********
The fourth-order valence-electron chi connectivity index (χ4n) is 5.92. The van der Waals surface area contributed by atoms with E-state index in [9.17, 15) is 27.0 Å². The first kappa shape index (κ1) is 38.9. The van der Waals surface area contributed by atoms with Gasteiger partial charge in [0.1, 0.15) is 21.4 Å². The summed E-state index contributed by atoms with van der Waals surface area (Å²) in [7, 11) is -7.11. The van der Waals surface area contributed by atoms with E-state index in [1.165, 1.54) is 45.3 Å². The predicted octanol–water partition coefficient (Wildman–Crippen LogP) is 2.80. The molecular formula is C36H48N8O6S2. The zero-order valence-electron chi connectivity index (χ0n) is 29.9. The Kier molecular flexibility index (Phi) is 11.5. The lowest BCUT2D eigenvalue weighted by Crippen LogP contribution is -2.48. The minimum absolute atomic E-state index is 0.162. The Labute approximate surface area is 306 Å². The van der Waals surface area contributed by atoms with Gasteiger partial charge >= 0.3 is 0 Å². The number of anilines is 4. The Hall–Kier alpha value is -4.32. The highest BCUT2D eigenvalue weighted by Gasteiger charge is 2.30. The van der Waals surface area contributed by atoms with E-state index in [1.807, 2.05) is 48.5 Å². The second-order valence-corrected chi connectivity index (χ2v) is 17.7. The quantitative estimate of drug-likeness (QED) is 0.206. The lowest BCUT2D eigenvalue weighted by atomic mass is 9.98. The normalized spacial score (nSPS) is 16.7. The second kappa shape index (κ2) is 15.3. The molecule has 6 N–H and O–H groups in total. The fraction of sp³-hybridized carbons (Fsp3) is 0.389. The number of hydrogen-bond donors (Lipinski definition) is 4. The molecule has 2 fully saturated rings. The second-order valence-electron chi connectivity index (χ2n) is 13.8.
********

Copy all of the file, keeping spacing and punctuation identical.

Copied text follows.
The fourth-order valence-electron chi connectivity index (χ4n) is 5.92. The van der Waals surface area contributed by atoms with E-state index in [9.17, 15) is 27.0 Å². The first kappa shape index (κ1) is 38.9. The van der Waals surface area contributed by atoms with Gasteiger partial charge in [0.1, 0.15) is 21.4 Å². The summed E-state index contributed by atoms with van der Waals surface area (Å²) in [7, 11) is -7.11. The van der Waals surface area contributed by atoms with E-state index in [1.165, 1.54) is 45.3 Å². The predicted octanol–water partition coefficient (Wildman–Crippen LogP) is 2.80. The molecular formula is C36H48N8O6S2. The zero-order valence-electron chi connectivity index (χ0n) is 29.9. The Kier molecular flexibility index (Phi) is 11.5. The lowest BCUT2D eigenvalue weighted by Crippen LogP contribution is -2.48. The minimum absolute atomic E-state index is 0.162. The Labute approximate surface area is 306 Å². The van der Waals surface area contributed by atoms with Gasteiger partial charge >= 0.3 is 0 Å². The number of anilines is 4. The Hall–Kier alpha value is -4.32. The highest BCUT2D eigenvalue weighted by Gasteiger charge is 2.30. The van der Waals surface area contributed by atoms with E-state index in [1.807, 2.05) is 48.5 Å². The second-order valence-corrected chi connectivity index (χ2v) is 17.7. The quantitative estimate of drug-likeness (QED) is 0.206. The lowest BCUT2D eigenvalue weighted by atomic mass is 9.98. The normalized spacial score (nSPS) is 16.7. The second kappa shape index (κ2) is 15.3. The molecule has 6 N–H and O–H groups in total. The fraction of sp³-hybridized carbons (Fsp3) is 0.389. The number of hydrogen-bond donors (Lipinski definition) is 4. The molecule has 2 fully saturated rings. The second-order valence-electron chi connectivity index (χ2n) is 13.8.